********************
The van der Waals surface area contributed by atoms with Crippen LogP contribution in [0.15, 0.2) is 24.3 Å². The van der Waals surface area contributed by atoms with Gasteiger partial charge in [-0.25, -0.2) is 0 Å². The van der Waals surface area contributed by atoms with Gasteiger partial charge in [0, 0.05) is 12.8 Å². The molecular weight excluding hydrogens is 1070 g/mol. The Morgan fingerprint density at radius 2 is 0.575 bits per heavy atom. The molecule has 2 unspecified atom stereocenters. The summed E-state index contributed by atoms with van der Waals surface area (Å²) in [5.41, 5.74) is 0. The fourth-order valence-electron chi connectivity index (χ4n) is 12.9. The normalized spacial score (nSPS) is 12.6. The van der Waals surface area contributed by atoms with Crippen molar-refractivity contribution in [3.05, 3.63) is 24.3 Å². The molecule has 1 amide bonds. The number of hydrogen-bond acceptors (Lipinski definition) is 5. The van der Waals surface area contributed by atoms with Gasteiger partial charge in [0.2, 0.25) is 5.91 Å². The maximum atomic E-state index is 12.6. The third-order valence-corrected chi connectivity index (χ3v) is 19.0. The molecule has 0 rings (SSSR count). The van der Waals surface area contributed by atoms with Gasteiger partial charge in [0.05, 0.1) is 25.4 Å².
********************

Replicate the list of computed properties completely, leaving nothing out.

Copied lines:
The van der Waals surface area contributed by atoms with Crippen LogP contribution in [0.15, 0.2) is 24.3 Å². The van der Waals surface area contributed by atoms with Gasteiger partial charge in [-0.25, -0.2) is 0 Å². The van der Waals surface area contributed by atoms with Gasteiger partial charge in [0, 0.05) is 12.8 Å². The molecular weight excluding hydrogens is 1070 g/mol. The Morgan fingerprint density at radius 2 is 0.575 bits per heavy atom. The molecule has 2 unspecified atom stereocenters. The summed E-state index contributed by atoms with van der Waals surface area (Å²) in [5.41, 5.74) is 0. The fourth-order valence-electron chi connectivity index (χ4n) is 12.9. The normalized spacial score (nSPS) is 12.6. The van der Waals surface area contributed by atoms with Crippen molar-refractivity contribution in [3.05, 3.63) is 24.3 Å². The molecule has 1 amide bonds. The number of hydrogen-bond acceptors (Lipinski definition) is 5. The van der Waals surface area contributed by atoms with Gasteiger partial charge in [0.2, 0.25) is 5.91 Å². The maximum atomic E-state index is 12.6. The third-order valence-corrected chi connectivity index (χ3v) is 19.0. The molecule has 0 rings (SSSR count). The van der Waals surface area contributed by atoms with Gasteiger partial charge in [0.05, 0.1) is 25.4 Å².